History is dominated by ‘ifs’. If Archduke Franz Ferdinand had taken a different route home one afternoon, World War One wouldn’t have happened, if Alexander Fleming wasn’t a bit blasé about doing the dishes, there would be no penicillin, and if my mother hadn’t put my best white shirt in with her red slacks, the kids at school wouldn’t have called me ‘Pinky’. Life ain’t nothing but a crap shoot.


It was by chance that one morning that a little twinky by the name of Candy Gable sashayed into my office. She got lost on the way to the store to pick up some smokes.

‘Hello there,’ she said as she leant over my desk. ‘Do you know where a girl could find some cigarettes around here?’

‘You’re not from these parts, are you sugar?’ I said, taking a Camel out of my pocket and holding it up. A cigarette, you understand, not a desert horse.

‘I just moved in this morning,’ she said, gratefully accepting my offer between her full, pink lips. Her mouth, you understand; this ain’t the memoirs of Bill Clinton. I struck a match and lit it, and watched as she inhaled, closing her eyes with pleasure.

‘Thanks,’ she purred. ‘I’m sorry; I didn’t ask your name.’

‘That’s alright,’ I said as I filled my pipe.

‘No, I mean what is your name?’

‘John Flagpole, Private Detective.’ I said, accidentally flipping my library card at her before realising my mistake and passing her my real one. ‘And yours?’

‘Candy Gable,’ she said.

‘Candy,’ I said as I burned some sweet Carolina leaves. ‘That’s a pretty name. I had an uncle called Candy, you know.’

‘An uncle?’

‘Yeah, he was a confused man. Real name was Frank. So what brings you to these parts, Uncle Candy?’

‘Well, I lived in L.A. for a while, trying to make it as an actress, that was always my dream, you know-‘

‘Hmm,’ I said, but I wasn’t really listening. Truth be told, I was trying to mentally undress her, which proved to be a difficult task because every time I got to the underwear stage she turned into my father’s brother. ‘Damn you Frank. Damn you and your fan dance,’ I breathed as she continued with her story.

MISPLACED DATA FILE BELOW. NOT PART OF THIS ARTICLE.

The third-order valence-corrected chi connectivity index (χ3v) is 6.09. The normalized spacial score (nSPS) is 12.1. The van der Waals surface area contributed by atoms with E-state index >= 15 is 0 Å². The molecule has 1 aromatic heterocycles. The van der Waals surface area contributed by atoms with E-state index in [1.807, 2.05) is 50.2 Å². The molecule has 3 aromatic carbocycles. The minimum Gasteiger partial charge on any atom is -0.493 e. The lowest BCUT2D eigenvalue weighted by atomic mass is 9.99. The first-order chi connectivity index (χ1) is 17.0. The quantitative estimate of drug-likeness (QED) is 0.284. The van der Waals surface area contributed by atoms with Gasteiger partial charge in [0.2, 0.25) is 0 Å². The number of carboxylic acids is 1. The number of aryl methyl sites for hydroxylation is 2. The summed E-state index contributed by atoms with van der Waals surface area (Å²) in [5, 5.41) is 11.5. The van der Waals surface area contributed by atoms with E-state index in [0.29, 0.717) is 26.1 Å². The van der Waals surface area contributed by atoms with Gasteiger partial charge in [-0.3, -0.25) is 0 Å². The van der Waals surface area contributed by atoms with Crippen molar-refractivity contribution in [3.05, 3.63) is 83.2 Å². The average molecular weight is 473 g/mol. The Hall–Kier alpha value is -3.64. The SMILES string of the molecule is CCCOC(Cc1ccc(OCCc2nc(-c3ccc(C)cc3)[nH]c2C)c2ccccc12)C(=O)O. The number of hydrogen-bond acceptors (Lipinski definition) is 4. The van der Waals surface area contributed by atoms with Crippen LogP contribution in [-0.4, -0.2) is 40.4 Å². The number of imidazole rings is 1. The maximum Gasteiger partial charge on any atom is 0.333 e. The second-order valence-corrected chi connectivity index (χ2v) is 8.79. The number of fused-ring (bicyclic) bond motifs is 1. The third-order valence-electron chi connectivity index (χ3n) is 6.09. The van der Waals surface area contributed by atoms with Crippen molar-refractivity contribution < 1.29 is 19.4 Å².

‘What?’ she said.

‘N-nothing,’ I blabbed, losing my cool. ‘Please, continue.’ And with that she gave me her whole life story. It was the usual shtick; bad boyfriends, neglectful father, mother running away with a circus contortionist; I’d heard it a thousand times before from a thousand different broads, but she was unlike the rest. She was different. There was a naughty glint in her eye. Deep down I knew this piece was bad news.

‘So, tell me about yourself Mr Flagpole,’ she said, running her fingers through her tumbling blonde hair.

‘Nothing to tell, toots. Born, went to school, kids gave me an unfortunate nickname, my old man got me a job at the toothpaste factory, you know, the usual.’

‘And what made you decide to become a private dick?’ she breathed, biting her moist bottom lip.

‘Well, some guy at the toothpaste factory kept stealing my turkey sandwich from my locker. I had my suspicions, but couldn’t be too sure, so I asked around, dusted for prints, that kind of thing. In the end I caught him in the act and confronted him.’

‘And what did he do, Mr Flagpole?’ the glint in her eye came back and the blood leaving my heart began packing for the long journey south.

‘He punched me in the face and broke my nose.’ I said.

‘Oh my!’ she gasped.

‘I know,’ I said. ‘Thank God he was wearing boxing gloves at the time; otherwise God knows what would have happened. Anyway, as I hit the deck, I knew what I wanted to do. Next day I resigned as Chief Cap Screwer: Tube Division and set up shop here. And the rest as they say, is history.’

‘Just think; if that man hadn’t stolen your sandwich you’d still be at that factory, and we wouldn’t be sitting here having this delightful conversation,’ she smiled, showing the best set of pearly whites I’d seen since Doris Day bit me at the grocery store.